In earlier editions, almost everything was effectively a daily resource. Sure, the fighter could attack at will, but his hp were tied to the cleric, who was in turn tied to a daily healing resource (let's ignore wands of CLW for now, as limit circumventing magic items are tangential to this discussion). A fighter without hp couldn't attack, after all, and a fighter at low hp would be reluctant to. Thieves could find traps at will, but were similarly limited by hp. Wizards were also tied to daily spells.
4e changed this, by tying things more closely to the encounter level. As we've seen from the Essentials classes, dailies are hardly necessary for the classes to work. However, we have yet to see a 4e class without at-will and encounter powers. Even healing surges, which are technically daily in nature, exist in sufficient quantities that the likelihood of expending them all in a single encounter is virtually nonexistent, and rather than everyone being dependent on the cleric's limited pool of spells for hp, every character comes with their own pool of surges. As a result, the outcome of a sequence of encounters can be predicted with a high degree of reliability.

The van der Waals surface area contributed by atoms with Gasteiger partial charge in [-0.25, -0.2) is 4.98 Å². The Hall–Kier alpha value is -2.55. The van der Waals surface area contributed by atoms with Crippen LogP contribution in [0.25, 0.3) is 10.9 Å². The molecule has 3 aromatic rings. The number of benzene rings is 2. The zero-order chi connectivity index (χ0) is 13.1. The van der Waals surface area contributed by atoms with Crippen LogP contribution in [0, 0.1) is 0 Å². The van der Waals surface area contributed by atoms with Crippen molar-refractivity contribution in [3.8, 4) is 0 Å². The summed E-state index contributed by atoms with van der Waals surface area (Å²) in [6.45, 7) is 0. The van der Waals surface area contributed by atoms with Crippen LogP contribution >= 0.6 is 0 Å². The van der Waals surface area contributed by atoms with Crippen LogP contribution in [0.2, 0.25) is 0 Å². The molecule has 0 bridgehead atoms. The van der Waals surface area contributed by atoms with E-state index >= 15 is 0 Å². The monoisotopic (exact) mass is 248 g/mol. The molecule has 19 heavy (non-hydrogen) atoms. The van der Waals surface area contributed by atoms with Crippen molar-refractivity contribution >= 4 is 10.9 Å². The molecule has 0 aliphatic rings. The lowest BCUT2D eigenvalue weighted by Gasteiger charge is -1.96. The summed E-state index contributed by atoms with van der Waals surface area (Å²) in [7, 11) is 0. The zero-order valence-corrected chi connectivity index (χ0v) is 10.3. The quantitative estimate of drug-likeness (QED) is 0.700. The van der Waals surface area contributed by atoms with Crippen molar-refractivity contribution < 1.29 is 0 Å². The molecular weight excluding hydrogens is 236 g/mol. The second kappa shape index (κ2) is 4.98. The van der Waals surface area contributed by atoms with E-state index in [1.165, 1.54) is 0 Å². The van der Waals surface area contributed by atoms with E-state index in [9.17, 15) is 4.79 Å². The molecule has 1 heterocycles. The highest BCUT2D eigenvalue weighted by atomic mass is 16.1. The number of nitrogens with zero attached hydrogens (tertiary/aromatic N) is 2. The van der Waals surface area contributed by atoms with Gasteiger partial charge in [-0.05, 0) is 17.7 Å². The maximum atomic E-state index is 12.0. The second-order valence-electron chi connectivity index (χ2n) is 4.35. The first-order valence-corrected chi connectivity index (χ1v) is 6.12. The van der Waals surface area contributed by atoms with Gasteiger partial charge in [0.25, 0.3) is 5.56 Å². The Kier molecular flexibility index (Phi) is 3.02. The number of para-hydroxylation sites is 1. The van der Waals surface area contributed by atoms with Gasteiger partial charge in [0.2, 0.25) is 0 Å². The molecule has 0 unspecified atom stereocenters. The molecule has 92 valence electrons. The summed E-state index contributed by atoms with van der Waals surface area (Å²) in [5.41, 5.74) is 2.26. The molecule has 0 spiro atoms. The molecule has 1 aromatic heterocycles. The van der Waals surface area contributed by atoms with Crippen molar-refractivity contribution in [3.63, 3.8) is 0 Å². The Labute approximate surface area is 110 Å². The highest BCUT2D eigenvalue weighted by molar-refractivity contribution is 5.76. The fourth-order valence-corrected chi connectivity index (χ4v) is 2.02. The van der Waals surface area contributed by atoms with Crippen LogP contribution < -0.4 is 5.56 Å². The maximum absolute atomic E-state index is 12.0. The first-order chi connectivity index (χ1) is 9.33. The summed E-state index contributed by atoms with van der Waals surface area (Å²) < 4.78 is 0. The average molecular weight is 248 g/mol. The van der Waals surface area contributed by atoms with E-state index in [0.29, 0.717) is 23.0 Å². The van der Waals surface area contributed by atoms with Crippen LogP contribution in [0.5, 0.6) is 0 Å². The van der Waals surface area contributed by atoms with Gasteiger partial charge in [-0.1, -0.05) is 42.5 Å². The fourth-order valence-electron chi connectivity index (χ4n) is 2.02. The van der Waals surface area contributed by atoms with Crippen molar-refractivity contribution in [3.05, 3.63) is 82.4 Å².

Now, admittedly, if you return to the earlier method of balancing along the adventure day, attrition is the way to go.
However, things become far less predictable, so it's a pretty heavy trade-off. It also excludes certain play styles completely (low combat campaigns, where attrition is not a factor because you'll almost never see more than one combat per day). 4e doesn't do the one combat perfectly (due to the possibility of daily nova) but I think it could. It should be possible to create a chart that indicates how much you should increase the xp value of an encounter to account for it being the only one the PCs will see that day. I've eyeballed such encounters with good success.